This talk was given to Beaches Sangha, Sydney in October 2015.
Well, you asked for it: a talk on that notoriously impenetrable philosopher, Martin Heidegger, whom I’ve mentioned on various occasions as someone who can help us express something that’s foundational to the dharma, but rarely articulated.
Heidegger is a granddaddy (if not the granddaddy) of phenomenology and existentialism. The aspect of Heidegger’s thought I’m referring to comes in his magnum opus, Being and time, published in German in 1927. The standard English language version is the 2008 Harper Perennial edition, translated by John Macquarrie and Edward Robinson.
Heidegger felt that western philosophy had got off on the wrong foot in assuming that the world was made up of enduring self-sufficient entities, starting with human beings. Humans thus came to be understood as independent entities – the thinkers and doers (that is ‘subjects’) who do and know things in, with, to and about other living and/or inanimate entities (all considered as objects).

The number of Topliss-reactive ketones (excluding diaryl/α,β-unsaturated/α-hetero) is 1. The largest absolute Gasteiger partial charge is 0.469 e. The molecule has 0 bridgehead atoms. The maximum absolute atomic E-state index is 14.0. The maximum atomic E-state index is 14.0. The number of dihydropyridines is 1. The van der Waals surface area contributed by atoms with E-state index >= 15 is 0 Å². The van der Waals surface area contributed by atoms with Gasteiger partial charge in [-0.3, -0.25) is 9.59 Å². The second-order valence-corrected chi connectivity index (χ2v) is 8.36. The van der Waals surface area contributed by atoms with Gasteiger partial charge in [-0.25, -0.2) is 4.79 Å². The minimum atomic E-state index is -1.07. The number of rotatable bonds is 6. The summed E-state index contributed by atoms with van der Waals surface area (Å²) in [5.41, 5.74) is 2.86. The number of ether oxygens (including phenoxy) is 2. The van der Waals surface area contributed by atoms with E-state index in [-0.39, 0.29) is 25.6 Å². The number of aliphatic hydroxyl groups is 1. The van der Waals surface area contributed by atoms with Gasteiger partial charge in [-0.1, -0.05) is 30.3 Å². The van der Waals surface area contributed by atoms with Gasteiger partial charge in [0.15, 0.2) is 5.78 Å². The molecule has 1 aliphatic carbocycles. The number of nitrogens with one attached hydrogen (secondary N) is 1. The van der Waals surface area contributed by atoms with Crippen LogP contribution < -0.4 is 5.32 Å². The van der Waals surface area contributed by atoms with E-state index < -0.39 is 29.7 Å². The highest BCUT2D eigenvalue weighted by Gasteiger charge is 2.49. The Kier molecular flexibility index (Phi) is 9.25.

If you think about existence in these terms, Heidegger writes, then you produce misleading ideas about how humans in fact manifest, and the way we think we know about the world around us, and act in it.
A more dynamic sense of being human
He ended up avoiding the whole idea of the human person in these terms. Instead he replaced her/him with two almost synonymous concepts: being-there or being-here (Dasein) and being-in-the-world (In-der-Welt-sein). In English language discussions of Heidegger, the first and most important of these two – Dasein – is usually left untranslated, as any translation doesn’t quite convey what is going on here.